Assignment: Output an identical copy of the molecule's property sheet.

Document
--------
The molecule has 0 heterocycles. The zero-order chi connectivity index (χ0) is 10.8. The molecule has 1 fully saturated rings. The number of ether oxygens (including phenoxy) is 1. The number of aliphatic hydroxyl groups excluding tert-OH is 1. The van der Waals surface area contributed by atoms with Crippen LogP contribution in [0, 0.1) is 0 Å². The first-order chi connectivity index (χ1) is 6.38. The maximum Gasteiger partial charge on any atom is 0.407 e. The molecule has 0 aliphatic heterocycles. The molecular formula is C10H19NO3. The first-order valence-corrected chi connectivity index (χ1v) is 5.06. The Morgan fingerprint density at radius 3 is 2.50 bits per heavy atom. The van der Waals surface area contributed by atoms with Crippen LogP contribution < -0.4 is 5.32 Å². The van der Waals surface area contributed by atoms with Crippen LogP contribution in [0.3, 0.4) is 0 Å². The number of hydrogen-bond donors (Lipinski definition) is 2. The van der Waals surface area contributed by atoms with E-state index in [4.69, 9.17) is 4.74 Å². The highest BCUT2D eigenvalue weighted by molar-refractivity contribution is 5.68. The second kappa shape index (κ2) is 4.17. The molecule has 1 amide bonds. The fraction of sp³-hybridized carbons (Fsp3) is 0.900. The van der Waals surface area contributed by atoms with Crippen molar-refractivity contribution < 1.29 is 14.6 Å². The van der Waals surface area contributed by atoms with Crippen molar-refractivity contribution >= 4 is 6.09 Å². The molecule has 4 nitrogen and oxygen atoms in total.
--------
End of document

The molecule has 0 heterocycles. The zero-order chi connectivity index (χ0) is 10.8. The molecule has 1 fully saturated rings. The number of ether oxygens (including phenoxy) is 1. The number of aliphatic hydroxyl groups excluding tert-OH is 1. The van der Waals surface area contributed by atoms with Crippen LogP contribution in [0, 0.1) is 0 Å². The first-order chi connectivity index (χ1) is 6.38. The maximum Gasteiger partial charge on any atom is 0.407 e. The molecule has 0 aliphatic heterocycles. The molecular formula is C10H19NO3. The first-order valence-corrected chi connectivity index (χ1v) is 5.06. The Morgan fingerprint density at radius 3 is 2.50 bits per heavy atom. The van der Waals surface area contributed by atoms with Crippen LogP contribution < -0.4 is 5.32 Å². The van der Waals surface area contributed by atoms with Crippen LogP contribution in [0.3, 0.4) is 0 Å². The number of hydrogen-bond donors (Lipinski definition) is 2. The van der Waals surface area contributed by atoms with E-state index in [4.69, 9.17) is 4.74 Å². The highest BCUT2D eigenvalue weighted by molar-refractivity contribution is 5.68. The second kappa shape index (κ2) is 4.17. The molecule has 1 amide bonds. The fraction of sp³-hybridized carbons (Fsp3) is 0.900. The van der Waals surface area contributed by atoms with Crippen molar-refractivity contribution < 1.29 is 14.6 Å². The van der Waals surface area contributed by atoms with Crippen molar-refractivity contribution >= 4 is 6.09 Å². The molecule has 4 nitrogen and oxygen atoms in total.